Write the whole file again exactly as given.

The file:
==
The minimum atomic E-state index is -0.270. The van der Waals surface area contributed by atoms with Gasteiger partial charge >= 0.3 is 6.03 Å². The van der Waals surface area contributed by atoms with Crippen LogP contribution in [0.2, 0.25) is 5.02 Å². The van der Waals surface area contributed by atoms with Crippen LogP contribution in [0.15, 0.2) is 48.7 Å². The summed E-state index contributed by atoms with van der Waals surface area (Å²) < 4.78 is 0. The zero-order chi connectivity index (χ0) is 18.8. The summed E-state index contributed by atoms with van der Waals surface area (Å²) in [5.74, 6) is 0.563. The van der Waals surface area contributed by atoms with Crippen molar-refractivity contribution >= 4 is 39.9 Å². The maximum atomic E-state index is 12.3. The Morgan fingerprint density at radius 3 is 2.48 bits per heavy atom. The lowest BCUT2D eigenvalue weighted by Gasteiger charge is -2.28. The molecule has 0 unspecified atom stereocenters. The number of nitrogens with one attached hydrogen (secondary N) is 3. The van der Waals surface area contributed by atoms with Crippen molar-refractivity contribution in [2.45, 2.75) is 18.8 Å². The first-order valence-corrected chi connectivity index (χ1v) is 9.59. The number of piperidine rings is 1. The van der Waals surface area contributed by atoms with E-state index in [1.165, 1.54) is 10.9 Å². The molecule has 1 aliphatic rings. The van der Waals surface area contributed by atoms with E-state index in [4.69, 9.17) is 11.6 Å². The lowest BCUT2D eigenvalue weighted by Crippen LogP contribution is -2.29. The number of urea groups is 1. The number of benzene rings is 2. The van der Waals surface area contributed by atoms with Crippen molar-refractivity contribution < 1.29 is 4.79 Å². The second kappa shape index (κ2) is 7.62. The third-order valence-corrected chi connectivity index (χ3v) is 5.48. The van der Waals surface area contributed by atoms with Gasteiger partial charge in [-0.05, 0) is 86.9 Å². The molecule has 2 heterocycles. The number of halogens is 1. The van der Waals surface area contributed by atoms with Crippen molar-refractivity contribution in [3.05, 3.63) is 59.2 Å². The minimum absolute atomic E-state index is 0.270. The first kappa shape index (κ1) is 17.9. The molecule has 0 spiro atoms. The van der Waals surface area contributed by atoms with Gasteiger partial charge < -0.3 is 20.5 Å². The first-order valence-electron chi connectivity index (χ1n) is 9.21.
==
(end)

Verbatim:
The minimum atomic E-state index is -0.270. The van der Waals surface area contributed by atoms with Gasteiger partial charge >= 0.3 is 6.03 Å². The van der Waals surface area contributed by atoms with Crippen LogP contribution in [0.2, 0.25) is 5.02 Å². The van der Waals surface area contributed by atoms with Crippen LogP contribution in [0.15, 0.2) is 48.7 Å². The summed E-state index contributed by atoms with van der Waals surface area (Å²) < 4.78 is 0. The zero-order chi connectivity index (χ0) is 18.8. The summed E-state index contributed by atoms with van der Waals surface area (Å²) in [5.74, 6) is 0.563. The van der Waals surface area contributed by atoms with Crippen molar-refractivity contribution >= 4 is 39.9 Å². The maximum atomic E-state index is 12.3. The Morgan fingerprint density at radius 3 is 2.48 bits per heavy atom. The lowest BCUT2D eigenvalue weighted by Gasteiger charge is -2.28. The molecule has 0 unspecified atom stereocenters. The number of nitrogens with one attached hydrogen (secondary N) is 3. The van der Waals surface area contributed by atoms with Crippen molar-refractivity contribution in [2.45, 2.75) is 18.8 Å². The first-order valence-corrected chi connectivity index (χ1v) is 9.59. The number of piperidine rings is 1. The van der Waals surface area contributed by atoms with E-state index in [1.165, 1.54) is 10.9 Å². The molecule has 1 aliphatic rings. The van der Waals surface area contributed by atoms with E-state index in [4.69, 9.17) is 11.6 Å². The lowest BCUT2D eigenvalue weighted by Crippen LogP contribution is -2.29. The number of urea groups is 1. The number of benzene rings is 2. The van der Waals surface area contributed by atoms with Crippen molar-refractivity contribution < 1.29 is 4.79 Å². The second kappa shape index (κ2) is 7.62. The third-order valence-corrected chi connectivity index (χ3v) is 5.48. The van der Waals surface area contributed by atoms with Gasteiger partial charge in [-0.05, 0) is 86.9 Å². The molecule has 2 heterocycles. The number of halogens is 1. The van der Waals surface area contributed by atoms with Crippen molar-refractivity contribution in [3.05, 3.63) is 59.2 Å². The minimum absolute atomic E-state index is 0.270. The first kappa shape index (κ1) is 17.9. The molecule has 0 spiro atoms. The van der Waals surface area contributed by atoms with Gasteiger partial charge < -0.3 is 20.5 Å². The first-order valence-electron chi connectivity index (χ1n) is 9.21.